Tuesday, October 24, 2017

Why Read Aloud With Your Child?

How Can Something as Simple as Reading to a Child Be So Effective?

We read to children for all the same reasons we talk with children: 
to reassure, to entertain, to bond; to inform or explain, to arouse curiosity, to inspire. 
But in reading aloud, we also condition the child's brain to associate reading with pleasure, create background knowledge, 
build vocabulary, and provide a reading role model.

Reading Fact No. 1: Human beings are pleasure-centered

Human beings will voluntarily do over and over that which brings them pleasure. That is, we go to the restaurants we like, and visit the in-laws we like. Conversely, we avoid the foods, and music, and in-laws we dislike. Far from being a theory, this is a physiological fact. When our senses send electrical and chemical messages to the "pleasure" or "unpleasure centers" of the brain, we respond positively or negatively.
An eminent animal psychologist at the American Museum of Natural History built a case for reducing all behavior to two simple responses: approach and withdrawal. We approach what causes pleasure, and we withdraw from what causes unpleasure or pain.
Pleasure could be called the glue that holds our attention – but it only holds us to what we like. As long as we're enjoying a movie, we're connected. When we cease to enjoy it, we disconnect. It applies to nearly everything we do willingly. Every time we read to a child, we're sending a "pleasure" message (glue) to the child's brain. You could even call it a commercial, conditioning the child to associate books and print with pleasure. There are, however, "unpleasures" associated with reading and school. The learning experience can be tedious or boring, threatening, and without meaning – endless hours of worksheets, hours of intensive phonics instruction, and hours of unconnected-test questions. If a child seldom experiences the "pleasures" of reading and meets only the "unpleasures," then the natural reaction will be withdrawal.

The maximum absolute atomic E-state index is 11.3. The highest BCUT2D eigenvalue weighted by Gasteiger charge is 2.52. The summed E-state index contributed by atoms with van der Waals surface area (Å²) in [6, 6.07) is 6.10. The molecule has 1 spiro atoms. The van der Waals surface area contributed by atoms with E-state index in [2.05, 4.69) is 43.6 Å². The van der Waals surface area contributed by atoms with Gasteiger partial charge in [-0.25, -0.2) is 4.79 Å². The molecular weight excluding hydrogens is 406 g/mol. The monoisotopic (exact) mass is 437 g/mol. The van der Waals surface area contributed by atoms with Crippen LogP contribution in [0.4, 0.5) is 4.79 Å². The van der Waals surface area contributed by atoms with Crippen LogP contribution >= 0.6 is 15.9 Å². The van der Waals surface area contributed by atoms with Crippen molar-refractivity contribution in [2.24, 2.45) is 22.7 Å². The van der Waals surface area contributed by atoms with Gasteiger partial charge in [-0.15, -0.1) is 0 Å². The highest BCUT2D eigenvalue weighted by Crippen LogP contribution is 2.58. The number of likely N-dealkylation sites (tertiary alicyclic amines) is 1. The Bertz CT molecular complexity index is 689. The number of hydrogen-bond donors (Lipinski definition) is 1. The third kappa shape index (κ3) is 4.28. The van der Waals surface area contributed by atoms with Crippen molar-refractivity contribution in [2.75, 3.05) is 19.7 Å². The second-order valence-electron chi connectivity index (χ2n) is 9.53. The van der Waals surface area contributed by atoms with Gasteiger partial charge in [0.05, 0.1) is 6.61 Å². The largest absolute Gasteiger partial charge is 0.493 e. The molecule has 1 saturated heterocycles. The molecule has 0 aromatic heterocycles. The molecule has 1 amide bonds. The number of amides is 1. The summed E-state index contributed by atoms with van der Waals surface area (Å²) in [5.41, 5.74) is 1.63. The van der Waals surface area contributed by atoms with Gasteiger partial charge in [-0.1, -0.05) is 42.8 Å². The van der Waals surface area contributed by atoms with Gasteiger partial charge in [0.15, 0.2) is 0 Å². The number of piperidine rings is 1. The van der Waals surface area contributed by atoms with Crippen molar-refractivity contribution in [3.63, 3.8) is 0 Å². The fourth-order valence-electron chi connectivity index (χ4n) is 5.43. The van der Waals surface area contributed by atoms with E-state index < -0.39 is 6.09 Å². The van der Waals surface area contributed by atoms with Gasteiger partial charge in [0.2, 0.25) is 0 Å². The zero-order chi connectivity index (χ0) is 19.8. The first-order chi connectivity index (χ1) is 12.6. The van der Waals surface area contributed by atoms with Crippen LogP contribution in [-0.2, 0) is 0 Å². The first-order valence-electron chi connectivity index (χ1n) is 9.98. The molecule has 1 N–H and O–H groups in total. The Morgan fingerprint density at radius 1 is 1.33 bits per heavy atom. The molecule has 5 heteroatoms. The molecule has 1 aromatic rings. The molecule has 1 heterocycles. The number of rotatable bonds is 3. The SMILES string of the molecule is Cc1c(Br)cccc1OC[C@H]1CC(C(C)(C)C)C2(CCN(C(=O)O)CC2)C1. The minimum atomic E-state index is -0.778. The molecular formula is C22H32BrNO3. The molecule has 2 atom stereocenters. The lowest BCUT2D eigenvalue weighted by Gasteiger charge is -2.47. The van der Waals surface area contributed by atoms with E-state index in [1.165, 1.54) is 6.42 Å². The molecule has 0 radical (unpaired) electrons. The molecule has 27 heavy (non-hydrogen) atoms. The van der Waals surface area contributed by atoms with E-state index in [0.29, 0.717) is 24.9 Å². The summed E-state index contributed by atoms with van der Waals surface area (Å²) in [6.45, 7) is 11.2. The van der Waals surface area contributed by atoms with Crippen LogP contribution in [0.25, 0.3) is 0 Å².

Reading Fact No. 2: Reading is an accrued skill

Reading is like riding a bicycle, driving a car, or sewing: in order to get better at it you must do it. And the more you read, the better you get at it.
The last twenty-five years of reading research confirms this simple formula – regardless of sex, race, nationality, or socioeconomic background. Students who read the most, read the best, achieve the most, and stay in school the longest. Conversely, those who don't read much, cannot get better at it. And most Americans (children and adults) don't read much, and therefore aren't very good at it.
Why don't they read much? Because of Reading Fact No. 1: the large number of "unpleasure" messages they received throughout their school years, coupled with the lack of "pleasure" messages in the home, nullify any attraction from the book. They avoid books and print the same way a cat avoids a hot stove burner.
Excerpted from The Read-Aloud Handbook (2001). Jim Trelease.

Reading Aloud

Reading aloud is one of the most important things parents can do with their children. Reading aloud builds many important foundational skills, introduces vocabulary, provides a model of fluent, expressive reading, and helps children recognize what reading for pleasure is all about.

Tuesday, April 4, 2017

Family Time in the Kitchen Incorporates Three Important Life Skills - Math, Reading and Cooking :)

07/24/2012 04:08 pm ET | Updated Jul 25, 2012

Cooking With Kids: Boost Your Children’s Math And Reading Skills With These Recipes

Written by Alice Currah, PBS Parents Kitchen Explorers Weekly Contributor